Oct 19, 2009
By Dale Goldhawk
IT’S UP! Our video with a couple of verses of Rev. Glenn Kukkola’s song “We Are Still Here” is now up on YouTube. Glenn’s song is great and sends a strong message to the Ministry of Transportation. We hope someone over there is listening – like Minister Jim Bradley.
I went to the Save Shakespeare Rally on October 17 and met people who are the salt of this earth. This is small town living at its best, in a tiny roadside community that has the kind of pride we can’t lose. Listen, first, to this interview with Rev. Glenn Kukkola and click on the bar below to hear me talk with a resident of Shakespeare during the first Rally to save the little hamlet of Shakespeare, Ontario, from a proposed road widening that would destroy this village. Then look at photos of the first Save Shakespeare Rally. And please, don’t go without clicking on the Youtube link above or listen to audio of Reverend Glenn Kukkola’s new and inspiring song “We are still here” at the end of my blog. (words included). Its message can’t be denied.
The first Rally to Save Shakespeare took place Saturday, October 17, in the centre of the village. And it was a success as these photographs show.
In the photos, you see:
Shakespeare residents and supporters gathered to hear messages and watch some entertainment including Reverend Glenn Kukkola’s new song about the plan to widen Highway 7 & 8. He’s aggressively against the plan (and wrote and performed a song saying so) because it would bring the highway to within inches of the front door of his Shakespeare Presbyterian Church right at the only traffic light in town. I talked with Rev. Glenn inside his wonderful old church.
A few in the crowd at the rally. People came from all round, including Toronto, Caledon, and from the area of Site 41 – the dumpsite that was the target of an earlier campaign we fought against another dumb decision by government.
The message was serious but the rally also had entertaining moments including music from a local band, an Elvis impersonator in great form, and the song from Reverend Glenn Kukkola – not that the Ministry of Transportation will like it.
The March along the main street of Shakespeare and across the current two-lane highway was as scary as anything we’ll see on Hallowe’en. Imagine kids having to cross a four or five lane highway to get from their homes to their school. Crossing the current two-laner is bad enough.
This local family created signs that left no doubt about the message of everyone at the rally. NO four and five lane highway that will wipe this little community off the face of the map. Why do we have to get to Stratford and back less than two minutes quicker than we do now? And, if we’re in that big a rush, why not put a second two laner along the present Line 33 just a little south of here? Beats me!
Not if we have anything to say about it. And, we do.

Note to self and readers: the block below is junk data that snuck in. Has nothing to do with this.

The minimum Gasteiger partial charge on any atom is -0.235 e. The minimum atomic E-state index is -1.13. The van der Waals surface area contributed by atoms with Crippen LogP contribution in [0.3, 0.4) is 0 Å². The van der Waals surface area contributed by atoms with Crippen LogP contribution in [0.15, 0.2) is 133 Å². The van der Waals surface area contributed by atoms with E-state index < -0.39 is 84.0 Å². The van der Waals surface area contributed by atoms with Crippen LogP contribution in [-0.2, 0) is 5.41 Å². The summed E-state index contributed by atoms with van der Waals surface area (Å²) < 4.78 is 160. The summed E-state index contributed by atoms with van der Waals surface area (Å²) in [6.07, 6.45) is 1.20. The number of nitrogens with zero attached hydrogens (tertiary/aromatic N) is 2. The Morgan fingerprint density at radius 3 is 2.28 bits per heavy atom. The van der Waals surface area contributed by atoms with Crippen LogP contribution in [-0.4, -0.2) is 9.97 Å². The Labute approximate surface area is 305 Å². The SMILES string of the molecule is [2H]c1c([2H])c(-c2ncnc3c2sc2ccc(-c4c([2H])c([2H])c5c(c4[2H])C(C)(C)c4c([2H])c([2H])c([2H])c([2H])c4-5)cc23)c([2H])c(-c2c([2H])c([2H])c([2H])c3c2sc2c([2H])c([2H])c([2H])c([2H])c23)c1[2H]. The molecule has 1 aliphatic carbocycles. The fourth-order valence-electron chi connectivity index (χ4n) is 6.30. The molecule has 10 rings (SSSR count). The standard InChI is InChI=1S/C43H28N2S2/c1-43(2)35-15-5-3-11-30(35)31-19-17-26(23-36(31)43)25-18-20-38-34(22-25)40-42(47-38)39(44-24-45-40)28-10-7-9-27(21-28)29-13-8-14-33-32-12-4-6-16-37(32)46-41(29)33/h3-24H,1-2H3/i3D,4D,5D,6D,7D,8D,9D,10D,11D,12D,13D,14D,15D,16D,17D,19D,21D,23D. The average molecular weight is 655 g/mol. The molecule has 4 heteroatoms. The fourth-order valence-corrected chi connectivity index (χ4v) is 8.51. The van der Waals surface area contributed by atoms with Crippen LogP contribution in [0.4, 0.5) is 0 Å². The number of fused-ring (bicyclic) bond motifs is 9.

I joined Jeff Workman, head of the Save Shakespeare committee, on stage for the honor of delivering some choice words for the no-show local politicians who have better things to do on a Saturday than meet and talk with the people who voted them into – and can vote them out of – office.
A message for the MTO and local councillors: we have lots of photos left over to bring you over the months ahead when we hold more rallies and search high and low for the local politicians who are infamous for their absence and lack of voice over a plan which would mean destruction of this 177-year-old gem of a small community in Ontario. Stay tuned and join our Save Shakespeare campaign.
Oh, yeah, we even have a mascot who is asking for your help in Saving Shakespeare.
I got a notice the other day,
A highway expansion was coming our way,
right through our town.
I stood in shock and gripped with fear,
I thought of everything we held dear,
Ploughed under by trucks and gear,
This is our town.
The notice came from the MTO,
Looks like these buildings have gotta go,
The soul of our town.
Look at these trees they’re in the way,
Look at these homes they can’t stay,
All the history we tried to save,
That makes up our town.
The people who cross the street each day,
The friendly folks who stop to stay,
The children walking on their way
The life we built from all our toil,
That highway has come to spoil,
And they don’t know the most important thing:
You can take our trees and take our walks,
You can tear down walls cause they can’t talk,
But you can’t, take what lives in here.
You can cut a swath right through our soul
And make wider the 7/8 road,
But you can’t, bury our pride.
I woke up from sleeping the other night,
I got a vision of Shakespeare’s plight,
Not single thing in sight,
That was our town.
The church still stands and rings it’s bell,
But it looks like a scene from hell,
Children’s blood split when they fell,
Crossing our town.
Look at those buildings they tell the rest,
Of generations who stood the test,
Who gave their life and gave their best,
To build us a town,
It’s more than bricks and the trees we sow,
It’s the way of life that we love so,
Gone for progress, and the MTO,
This is our town!